Tsedale M. Melaku, Ph.D.
At Rowman & Littlefield, we spend lots of time learning the stories behind the books we publish. In our 3 Questions series, we introduce our readers to more of the backstory. Our newest feature is with Tsedale M. Melaku, author of the new book, You Don't Look Like a Lawyer: Black Women and Systemic Gendered Racism. (Rowman & Littlefield, 2019).
In "You Don't Look Like a Lawyer: Black Women and Systemic Gendered Racism," Tsedale M. Melaku highlights how race and gender create barriers to recruitment, professional development, and advancement to partnership for black women in elite corporate law firms.

"Tsedale Melaku’s important analysis of the ways systemic processes affect black women lawyers’ occupational mobility is timely, necessary, and so insightful." ― Adia Harvey Wingfield

In this Q&A, we asked Tsedale 3 questions for our readers to get a glimpse behind the scenes.

1) Why did you write the book and what do you hope readers take away from it?
I wrote this book because I wanted to share the lived experiences of black women in elite professional spaces. I wanted to engage a wider audience about how race and gender play a significant role in the career trajectories of women and people of color, but particularly women of color and more specifically black women. The book is my way of highlighting the various barriers and challenges that black women encounter as they try to advance in white institutional spaces. My hope is to elevate their voices so that they can be heard. In sharing their experiences and critically analyzing why they face significant challenges to advancing, I believe they can be better understood in ways that offer possible opportunities to change the narrative in their favor.

2) Everyone has a favorite sentence in their book. What’s yours?
My favorite sentence in my book is actually a quote from one of the women I interviewed, it really stuck with me from the moment Philomena, a third-year associate, said it during the interview and the entire time while I was writing. The sentence really captures the subtle ways that white institutions are able to maintain the status quo and really create competition amongst a very small population of lawyers of color. It speaks to visible invisibility, invisible labor, and emotional and mental labor to be exact.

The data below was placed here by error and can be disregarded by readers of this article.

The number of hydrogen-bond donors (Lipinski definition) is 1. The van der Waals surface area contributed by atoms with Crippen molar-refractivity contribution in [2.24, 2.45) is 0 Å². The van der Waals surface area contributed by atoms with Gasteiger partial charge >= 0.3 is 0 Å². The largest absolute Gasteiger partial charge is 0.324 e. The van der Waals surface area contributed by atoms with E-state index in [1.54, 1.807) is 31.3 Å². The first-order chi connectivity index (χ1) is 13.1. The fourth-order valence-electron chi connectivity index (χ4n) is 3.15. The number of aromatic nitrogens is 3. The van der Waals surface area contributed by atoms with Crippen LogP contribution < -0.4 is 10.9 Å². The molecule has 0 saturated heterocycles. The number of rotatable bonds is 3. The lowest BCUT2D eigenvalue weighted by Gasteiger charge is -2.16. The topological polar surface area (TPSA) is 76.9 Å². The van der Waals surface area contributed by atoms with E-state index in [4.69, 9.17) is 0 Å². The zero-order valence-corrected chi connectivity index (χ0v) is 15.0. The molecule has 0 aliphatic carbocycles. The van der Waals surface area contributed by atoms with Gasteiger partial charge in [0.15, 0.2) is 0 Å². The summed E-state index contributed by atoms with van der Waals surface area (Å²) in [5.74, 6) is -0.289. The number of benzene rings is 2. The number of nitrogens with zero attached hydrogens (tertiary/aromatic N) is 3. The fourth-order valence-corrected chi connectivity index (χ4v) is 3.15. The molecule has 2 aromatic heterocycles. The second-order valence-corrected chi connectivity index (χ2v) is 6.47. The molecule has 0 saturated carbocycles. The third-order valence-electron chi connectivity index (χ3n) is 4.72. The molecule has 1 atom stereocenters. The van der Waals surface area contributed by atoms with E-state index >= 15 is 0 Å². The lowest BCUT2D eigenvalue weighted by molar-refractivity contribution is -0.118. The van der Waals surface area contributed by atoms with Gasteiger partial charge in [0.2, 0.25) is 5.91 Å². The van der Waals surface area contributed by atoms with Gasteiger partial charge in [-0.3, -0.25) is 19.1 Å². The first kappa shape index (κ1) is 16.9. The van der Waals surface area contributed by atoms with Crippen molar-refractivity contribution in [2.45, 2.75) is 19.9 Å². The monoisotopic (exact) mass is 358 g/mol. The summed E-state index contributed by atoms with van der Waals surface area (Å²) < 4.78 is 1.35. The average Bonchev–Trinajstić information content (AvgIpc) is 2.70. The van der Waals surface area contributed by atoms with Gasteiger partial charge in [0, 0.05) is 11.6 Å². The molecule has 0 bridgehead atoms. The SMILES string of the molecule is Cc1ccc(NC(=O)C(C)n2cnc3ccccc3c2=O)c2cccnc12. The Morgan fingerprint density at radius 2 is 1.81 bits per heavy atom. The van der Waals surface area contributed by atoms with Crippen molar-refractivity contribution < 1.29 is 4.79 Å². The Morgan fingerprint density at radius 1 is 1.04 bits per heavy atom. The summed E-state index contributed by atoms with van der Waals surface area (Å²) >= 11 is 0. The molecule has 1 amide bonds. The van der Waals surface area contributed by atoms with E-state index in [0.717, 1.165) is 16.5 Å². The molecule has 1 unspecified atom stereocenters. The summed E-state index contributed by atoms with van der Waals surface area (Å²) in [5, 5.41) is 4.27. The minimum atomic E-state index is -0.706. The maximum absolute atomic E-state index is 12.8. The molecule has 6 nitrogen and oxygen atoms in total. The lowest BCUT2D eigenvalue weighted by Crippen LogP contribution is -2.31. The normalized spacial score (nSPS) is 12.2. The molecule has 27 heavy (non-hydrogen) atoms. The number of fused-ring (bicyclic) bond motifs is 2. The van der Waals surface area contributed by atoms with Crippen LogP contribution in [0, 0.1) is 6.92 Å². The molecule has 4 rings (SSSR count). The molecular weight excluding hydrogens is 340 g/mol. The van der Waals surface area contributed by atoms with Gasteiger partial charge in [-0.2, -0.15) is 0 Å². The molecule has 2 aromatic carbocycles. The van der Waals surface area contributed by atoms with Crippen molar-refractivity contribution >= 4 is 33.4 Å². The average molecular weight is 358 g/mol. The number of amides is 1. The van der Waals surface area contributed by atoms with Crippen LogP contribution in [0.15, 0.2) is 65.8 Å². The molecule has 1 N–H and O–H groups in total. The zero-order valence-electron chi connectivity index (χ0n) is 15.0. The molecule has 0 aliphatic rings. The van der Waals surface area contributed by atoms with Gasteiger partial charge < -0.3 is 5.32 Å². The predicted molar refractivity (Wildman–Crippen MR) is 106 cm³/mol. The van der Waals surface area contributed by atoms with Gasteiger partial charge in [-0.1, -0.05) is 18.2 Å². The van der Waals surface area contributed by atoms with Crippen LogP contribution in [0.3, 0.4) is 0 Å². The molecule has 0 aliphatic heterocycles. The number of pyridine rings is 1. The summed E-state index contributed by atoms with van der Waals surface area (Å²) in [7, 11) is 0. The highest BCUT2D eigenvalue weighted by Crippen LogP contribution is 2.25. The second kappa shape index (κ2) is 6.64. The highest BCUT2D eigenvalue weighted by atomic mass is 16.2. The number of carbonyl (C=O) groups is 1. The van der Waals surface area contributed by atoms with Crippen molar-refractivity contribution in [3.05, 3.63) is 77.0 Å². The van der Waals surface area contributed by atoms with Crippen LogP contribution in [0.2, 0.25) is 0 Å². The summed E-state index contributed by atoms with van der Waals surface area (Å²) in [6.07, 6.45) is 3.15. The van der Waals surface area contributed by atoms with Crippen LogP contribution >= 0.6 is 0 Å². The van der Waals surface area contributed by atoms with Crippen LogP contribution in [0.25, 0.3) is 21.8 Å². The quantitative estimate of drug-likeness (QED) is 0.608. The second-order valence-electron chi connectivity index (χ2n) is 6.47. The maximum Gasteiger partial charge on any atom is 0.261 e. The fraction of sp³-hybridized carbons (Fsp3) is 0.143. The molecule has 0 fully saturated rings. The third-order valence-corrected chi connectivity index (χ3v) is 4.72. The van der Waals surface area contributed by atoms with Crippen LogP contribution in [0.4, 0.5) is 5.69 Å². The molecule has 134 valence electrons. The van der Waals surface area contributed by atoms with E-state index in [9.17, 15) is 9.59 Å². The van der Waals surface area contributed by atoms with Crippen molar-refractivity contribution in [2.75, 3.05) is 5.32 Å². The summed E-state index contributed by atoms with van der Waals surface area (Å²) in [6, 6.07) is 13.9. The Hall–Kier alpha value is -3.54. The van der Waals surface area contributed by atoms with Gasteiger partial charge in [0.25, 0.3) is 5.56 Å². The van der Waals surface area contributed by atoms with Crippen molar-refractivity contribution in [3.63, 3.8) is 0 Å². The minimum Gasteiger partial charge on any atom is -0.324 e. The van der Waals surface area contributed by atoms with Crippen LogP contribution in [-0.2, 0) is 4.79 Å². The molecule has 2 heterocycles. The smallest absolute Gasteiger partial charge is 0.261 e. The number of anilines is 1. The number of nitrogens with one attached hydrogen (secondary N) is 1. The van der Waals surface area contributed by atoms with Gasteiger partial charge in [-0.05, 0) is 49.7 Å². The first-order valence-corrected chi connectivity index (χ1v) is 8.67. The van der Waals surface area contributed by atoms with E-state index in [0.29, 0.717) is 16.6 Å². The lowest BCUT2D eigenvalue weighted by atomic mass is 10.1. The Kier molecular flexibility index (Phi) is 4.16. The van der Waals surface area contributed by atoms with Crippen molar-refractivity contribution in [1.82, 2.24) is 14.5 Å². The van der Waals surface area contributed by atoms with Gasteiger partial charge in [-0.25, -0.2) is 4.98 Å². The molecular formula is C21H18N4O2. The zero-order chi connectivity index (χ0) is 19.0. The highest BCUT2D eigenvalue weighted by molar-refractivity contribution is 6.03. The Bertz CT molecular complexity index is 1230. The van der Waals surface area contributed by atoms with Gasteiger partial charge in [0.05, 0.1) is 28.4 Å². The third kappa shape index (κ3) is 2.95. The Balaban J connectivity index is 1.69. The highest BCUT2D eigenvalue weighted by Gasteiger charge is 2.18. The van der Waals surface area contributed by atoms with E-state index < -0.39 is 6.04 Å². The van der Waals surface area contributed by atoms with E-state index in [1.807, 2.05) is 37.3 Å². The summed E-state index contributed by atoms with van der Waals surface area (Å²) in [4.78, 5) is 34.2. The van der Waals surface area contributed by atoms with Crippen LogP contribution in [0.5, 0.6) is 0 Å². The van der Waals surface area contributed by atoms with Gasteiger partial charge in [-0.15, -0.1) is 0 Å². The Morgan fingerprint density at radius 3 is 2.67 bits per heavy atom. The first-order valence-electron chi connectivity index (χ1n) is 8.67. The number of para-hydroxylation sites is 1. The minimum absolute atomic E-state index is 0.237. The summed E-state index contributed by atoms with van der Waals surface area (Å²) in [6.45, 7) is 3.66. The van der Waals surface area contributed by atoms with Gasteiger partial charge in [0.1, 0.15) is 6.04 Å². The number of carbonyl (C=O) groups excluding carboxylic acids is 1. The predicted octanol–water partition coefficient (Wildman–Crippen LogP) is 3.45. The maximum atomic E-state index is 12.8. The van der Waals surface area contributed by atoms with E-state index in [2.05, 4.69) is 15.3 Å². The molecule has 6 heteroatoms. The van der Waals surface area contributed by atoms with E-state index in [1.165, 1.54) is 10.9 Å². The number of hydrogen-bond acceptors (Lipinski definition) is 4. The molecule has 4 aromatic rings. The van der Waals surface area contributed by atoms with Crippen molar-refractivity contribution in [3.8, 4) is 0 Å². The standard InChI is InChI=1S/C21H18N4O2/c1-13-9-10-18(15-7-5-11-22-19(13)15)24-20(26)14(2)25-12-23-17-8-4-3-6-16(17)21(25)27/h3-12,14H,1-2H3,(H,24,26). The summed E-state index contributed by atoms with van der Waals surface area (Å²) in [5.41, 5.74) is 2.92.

Philomena said: “Just between the black women, we kind of all knew. It was like we are not competing against the rest of them; we’re competing against each other because they don’t need all of us; they just need enough of us.”

3) If you could elaborate on someone you mentioned in your acknowledgements, who would it be and why?
I could literally elaborate on every single person mentioned in my acknowledgements. They were all amazing throughout the writing of the book, but also during my graduate experience developing the idea that led to the book. But one person that I would absolutely elaborate on is my dissertation chair, mentor, sponsor and friend, Dr. Jerry G. Watts. After working with Dr. Watts for nearly 6 years, months before my defense he passed away. His encouragement, nurturing support and incredible feedback throughout my graduate education laid the foundation for my academic pursuits and this book in particular. From the moment I proposed the idea of conducting research on black women in elite law firms, Dr. Watts not only encouraged me but pushed me beyond my perceived intellectual limits. He believed in me. Dr. Watts told me that this work would positively impact the lives of my subjects and beyond. He said “keep going scholar,” and for that, I am forever grateful.

Want to read more 3 Questions features? Our previous profile on John E. Finn, author of Fracturing the Founding: How the Alt-Right Corrupts the Constitution can be found here.

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